The ordinary and necessary ex
penses actually paid within the year
in carrying on the profession, oc
cupation or business from which the
income is derived, including a rea
sonable allowance for depreciation
of the property from which the in
come is derived. But no deduction
shall be made for any amount paid
for personal services unless there
be reported the name, the address
and the amount paid each such em
ploye ' to whom a compensation of
$1000 or more shall have been paid
during the assessment year.
Losses actually sustained within
the year and not compensated for
by insurance or otherwise; pro
vided, that no loss resulting from
the operation of business or the
ownership of property may be al
lowed as a deduction unless the in
come, which might be derived from
such property would be subject to
taxation under this act.
Dividends or income received tiy
any person from stock or interest in
any firm, copartnership, - corpora?
tlon, joint stock company or asso
ciation, the ' income of which shall
have been assessed under the pro
visions of this act; provided, that
said firm, copartnership, corpora
tion. Joint stock company or asso
ciation report at the time of the as
sessment the name and address of
each such person owning stock or
interest in the same and the amount
of dividends or income paid such
person during the assessment year;
provided further, that when only
part of the income of any firm,, co
partnership, corporation, joint stock
company or association shall have
been assessed under this act only a
corresponding pact of the dividends
or income received therefrom shall
be deducted.
United States Pensions Exempt.
Interest paid during the income
year on Indebtedness incurred in
connection with tha trade or pusi
ness:' provided, that the debtor re
ports the amount so: paid, the form
of the indebtedness, togemer who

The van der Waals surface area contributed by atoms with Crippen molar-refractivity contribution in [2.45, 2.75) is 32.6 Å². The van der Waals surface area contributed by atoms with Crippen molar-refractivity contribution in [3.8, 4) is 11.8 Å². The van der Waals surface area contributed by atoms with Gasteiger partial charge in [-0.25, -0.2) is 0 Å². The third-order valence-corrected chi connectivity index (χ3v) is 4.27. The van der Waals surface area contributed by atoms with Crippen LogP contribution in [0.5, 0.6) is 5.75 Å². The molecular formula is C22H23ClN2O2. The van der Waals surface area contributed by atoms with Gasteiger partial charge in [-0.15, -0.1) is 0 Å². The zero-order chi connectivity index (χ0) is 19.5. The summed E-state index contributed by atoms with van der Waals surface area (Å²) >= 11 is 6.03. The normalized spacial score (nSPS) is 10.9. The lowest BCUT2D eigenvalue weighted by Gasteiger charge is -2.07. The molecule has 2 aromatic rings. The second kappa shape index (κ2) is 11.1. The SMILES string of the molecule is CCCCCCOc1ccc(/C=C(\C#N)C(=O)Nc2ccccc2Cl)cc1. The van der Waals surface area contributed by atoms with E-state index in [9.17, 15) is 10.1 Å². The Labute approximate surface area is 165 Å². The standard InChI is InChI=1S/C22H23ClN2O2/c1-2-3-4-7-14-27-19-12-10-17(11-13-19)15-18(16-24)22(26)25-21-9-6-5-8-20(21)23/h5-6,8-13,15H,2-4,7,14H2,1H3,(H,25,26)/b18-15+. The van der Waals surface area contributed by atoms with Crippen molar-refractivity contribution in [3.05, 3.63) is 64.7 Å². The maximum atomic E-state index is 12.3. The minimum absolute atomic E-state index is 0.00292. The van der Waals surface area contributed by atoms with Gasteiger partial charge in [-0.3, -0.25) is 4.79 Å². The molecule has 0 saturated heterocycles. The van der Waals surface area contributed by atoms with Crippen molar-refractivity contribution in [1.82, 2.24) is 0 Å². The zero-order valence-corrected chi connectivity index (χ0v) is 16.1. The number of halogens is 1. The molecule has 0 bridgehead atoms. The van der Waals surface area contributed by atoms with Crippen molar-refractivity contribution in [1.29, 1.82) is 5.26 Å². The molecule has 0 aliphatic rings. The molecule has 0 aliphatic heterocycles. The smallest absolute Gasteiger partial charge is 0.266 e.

the nam and address of the cred
Interest received from bonds ano
other securities exempt from .taxa
tion under the laws of .the United
Pensions received from the United
Taxes paid by such person during
the year, other than inheritance
taxes, upon the property or business
from which the income hereby taxed
is derived.
All inheritances, devises and Be
quests received during the year
from which an inneritance tax snail
have been paid to this state.
Insurance to the total, amount or
$10,000, received by any person or
person legally dependent upon the
decedent, in payment of death claim
by any insurance company, fraternal
benefit society, or other insurer.
But endowment or other insurance
paid to the insured in his lifetime
shall be taxable upon the excess re
ceived over the amount paid for the
There shall be exempt from taxa
tion the act income as follows, to
wit: . -
To an individual an income up to and
including $1500.
To huftbana ana wile ?-duu.
For each child under the age of 18
years, $400.
For each additional person, who
is actually supported by and en
tirely dependent upon the taxpayer
for his support, $400. . ,
Head of Family Taxed.
In computing said exemption and
the amount of taxes payable by
persona residing together as mem
bers of a family, tne income oi ma
wife and the income of each child
under 18 years of age shall be added
to that of the husband or iatner,
or if he be not living, to that of
the head of the family, but if not
paid by him or her may be enforced
against any person wnose income